22 Museums to explore in Berlin
Capital and largest city of Germany by both area and population. Berlin is a world city of culture, politics, media and sciences, and its economy is based on high-tech firms and the service sector, encompassing a diverse range of creative industries, research facilities, media corporations and convention venues.
Art gallery showing a collection of Neoclassical, Romantic, Biedermeier, Impressionist and early Modernist artwork. Among the most important exhibits are Friedrich's Der Mönch am Meer (The Monk by the Sea), von Menzel's Eisenwalzwerk (The Iron Rolling Mill) and sculptor Johann Gottfried Schadow's Prinzessinnengruppe, a double statue of princesses Louise of Mecklenburg-Strelitz and Frederica of Prussia. The Alte Nationalgalerie houses one of the largest collections of 19th-century sculptures and
Housed inside a 6,500-square-metre WWII bunker, the museum recreates the history of Berlin and some of the most infamous events in German history. The exhibition showcases the sequence of events leading up to Hitler's suicide in 1945, and it has a reconstruction of Hitler’s personal study.
Depicts life in the former East Germany(Deutsche Demokratische Republik or DDR) in a hands-on way. Visitors can try DDR clothes, change TV channels, use an original typewriter or experience sense of being under surveillance by a covert listening device. The exhibition has three themed areas: “Public Life”; “State and Ideology” and “Life in a Tower Block”. Each of them is presented under a critical light: the positives as well as the negatives sides of the DDR.
One of Germany's most beautiful historic exhibition buildings. Opened in 1881, the exhibition rooms surround an atrium decorated with mosaics and coats of arms of German states by the sculptor Otto Lessing. The museum is well known for it's selection of the exhibitions it displays.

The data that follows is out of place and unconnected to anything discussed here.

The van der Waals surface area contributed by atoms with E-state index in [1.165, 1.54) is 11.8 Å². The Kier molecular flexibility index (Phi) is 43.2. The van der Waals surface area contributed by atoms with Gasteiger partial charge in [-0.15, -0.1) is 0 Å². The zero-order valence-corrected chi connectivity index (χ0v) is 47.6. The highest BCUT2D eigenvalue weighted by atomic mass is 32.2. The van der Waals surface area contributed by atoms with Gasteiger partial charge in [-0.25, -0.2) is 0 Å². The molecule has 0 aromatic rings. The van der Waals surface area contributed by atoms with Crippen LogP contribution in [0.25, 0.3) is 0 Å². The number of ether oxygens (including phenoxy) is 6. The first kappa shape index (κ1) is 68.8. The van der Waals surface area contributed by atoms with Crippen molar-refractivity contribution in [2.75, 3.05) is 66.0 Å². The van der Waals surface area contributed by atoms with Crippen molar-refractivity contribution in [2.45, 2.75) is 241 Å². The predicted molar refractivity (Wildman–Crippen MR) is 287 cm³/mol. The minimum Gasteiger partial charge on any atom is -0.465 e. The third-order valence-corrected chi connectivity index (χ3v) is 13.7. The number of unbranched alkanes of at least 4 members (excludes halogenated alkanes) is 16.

Also known as the Holocaust Memorial, it is a memorial to the Jewish victims of the Holocaust. Consists of a 19,000-square-metre site covered with 2,711 concrete slabs arranged in a grid pattern on a sloping field. The slabs are designed to produce an uneasy, confusing atmosphere, to represent a supposedly ordered system that has lost touch with human reason.
Exhibits a vast range of specimens from various segments of natural history. The museum houses more than 30 million zoological, paleontological, and mineralogical specimens. It is famous for two exhibits: the largest mounted dinosaur in the world (a Giraffatitan skeleton), and a well-preserved specimen of the earliest known bird, Archaeopteryx.
Museum Village Düppel (Museumsdorf Düppel) is an open air museum presenting a reconstruction of an 800 year old village. The site of the formal settlement where the museum stands is now reconstructed with residences, storehouses, workshops, wells, fields and gardens. Uncoverd in 1967, it is estimated that the former settlement dates back to 1200 and was in use for 30 years.
Neue Nationalgalerie is a museum of modern art, with a focus on art from early 20th century. The museum owns masterpeices from artists like Pablo Picasso, Ernst Ludwig Kirchner, Joan Miró, Wassily Kandinsky and Barnett Newman. Despite the large size of the museum, the exhibits are rotated at intervals as the collection of artworks at the museum is very large.